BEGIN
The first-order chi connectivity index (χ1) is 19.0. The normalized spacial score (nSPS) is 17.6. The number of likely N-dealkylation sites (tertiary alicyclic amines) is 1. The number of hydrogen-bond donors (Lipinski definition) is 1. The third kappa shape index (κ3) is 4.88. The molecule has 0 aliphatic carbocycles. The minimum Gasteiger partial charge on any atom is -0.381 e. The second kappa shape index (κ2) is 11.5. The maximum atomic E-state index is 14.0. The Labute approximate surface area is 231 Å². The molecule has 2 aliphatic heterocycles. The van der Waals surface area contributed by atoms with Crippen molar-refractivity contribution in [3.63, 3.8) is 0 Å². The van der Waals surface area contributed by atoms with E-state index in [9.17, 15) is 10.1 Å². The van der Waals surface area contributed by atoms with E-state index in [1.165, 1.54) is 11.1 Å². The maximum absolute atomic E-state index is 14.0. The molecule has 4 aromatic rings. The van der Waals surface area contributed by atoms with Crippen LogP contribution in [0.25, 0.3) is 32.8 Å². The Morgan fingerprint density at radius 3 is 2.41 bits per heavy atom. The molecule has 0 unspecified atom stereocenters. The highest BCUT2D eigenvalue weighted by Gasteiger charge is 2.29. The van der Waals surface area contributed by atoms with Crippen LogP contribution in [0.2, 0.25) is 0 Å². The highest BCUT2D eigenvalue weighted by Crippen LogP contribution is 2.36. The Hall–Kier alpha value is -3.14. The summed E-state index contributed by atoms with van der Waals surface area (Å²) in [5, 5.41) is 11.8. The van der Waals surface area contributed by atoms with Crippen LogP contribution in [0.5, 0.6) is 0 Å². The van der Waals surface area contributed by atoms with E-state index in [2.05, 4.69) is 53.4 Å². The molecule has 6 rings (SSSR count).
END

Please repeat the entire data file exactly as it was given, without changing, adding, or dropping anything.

The first-order chi connectivity index (χ1) is 19.0. The normalized spacial score (nSPS) is 17.6. The number of likely N-dealkylation sites (tertiary alicyclic amines) is 1. The number of hydrogen-bond donors (Lipinski definition) is 1. The third kappa shape index (κ3) is 4.88. The molecule has 0 aliphatic carbocycles. The minimum Gasteiger partial charge on any atom is -0.381 e. The second kappa shape index (κ2) is 11.5. The maximum atomic E-state index is 14.0. The Labute approximate surface area is 231 Å². The molecule has 2 aliphatic heterocycles. The van der Waals surface area contributed by atoms with Crippen molar-refractivity contribution in [3.63, 3.8) is 0 Å². The van der Waals surface area contributed by atoms with E-state index in [9.17, 15) is 10.1 Å². The van der Waals surface area contributed by atoms with E-state index in [1.165, 1.54) is 11.1 Å². The maximum absolute atomic E-state index is 14.0. The molecule has 4 aromatic rings. The van der Waals surface area contributed by atoms with Crippen LogP contribution in [0.25, 0.3) is 32.8 Å². The Morgan fingerprint density at radius 3 is 2.41 bits per heavy atom. The molecule has 0 unspecified atom stereocenters. The highest BCUT2D eigenvalue weighted by Gasteiger charge is 2.29. The van der Waals surface area contributed by atoms with Crippen LogP contribution in [0.2, 0.25) is 0 Å². The highest BCUT2D eigenvalue weighted by Crippen LogP contribution is 2.36. The Hall–Kier alpha value is -3.14. The summed E-state index contributed by atoms with van der Waals surface area (Å²) in [5, 5.41) is 11.8. The van der Waals surface area contributed by atoms with Crippen LogP contribution in [0.5, 0.6) is 0 Å². The van der Waals surface area contributed by atoms with E-state index in [2.05, 4.69) is 53.4 Å². The molecule has 6 rings (SSSR count).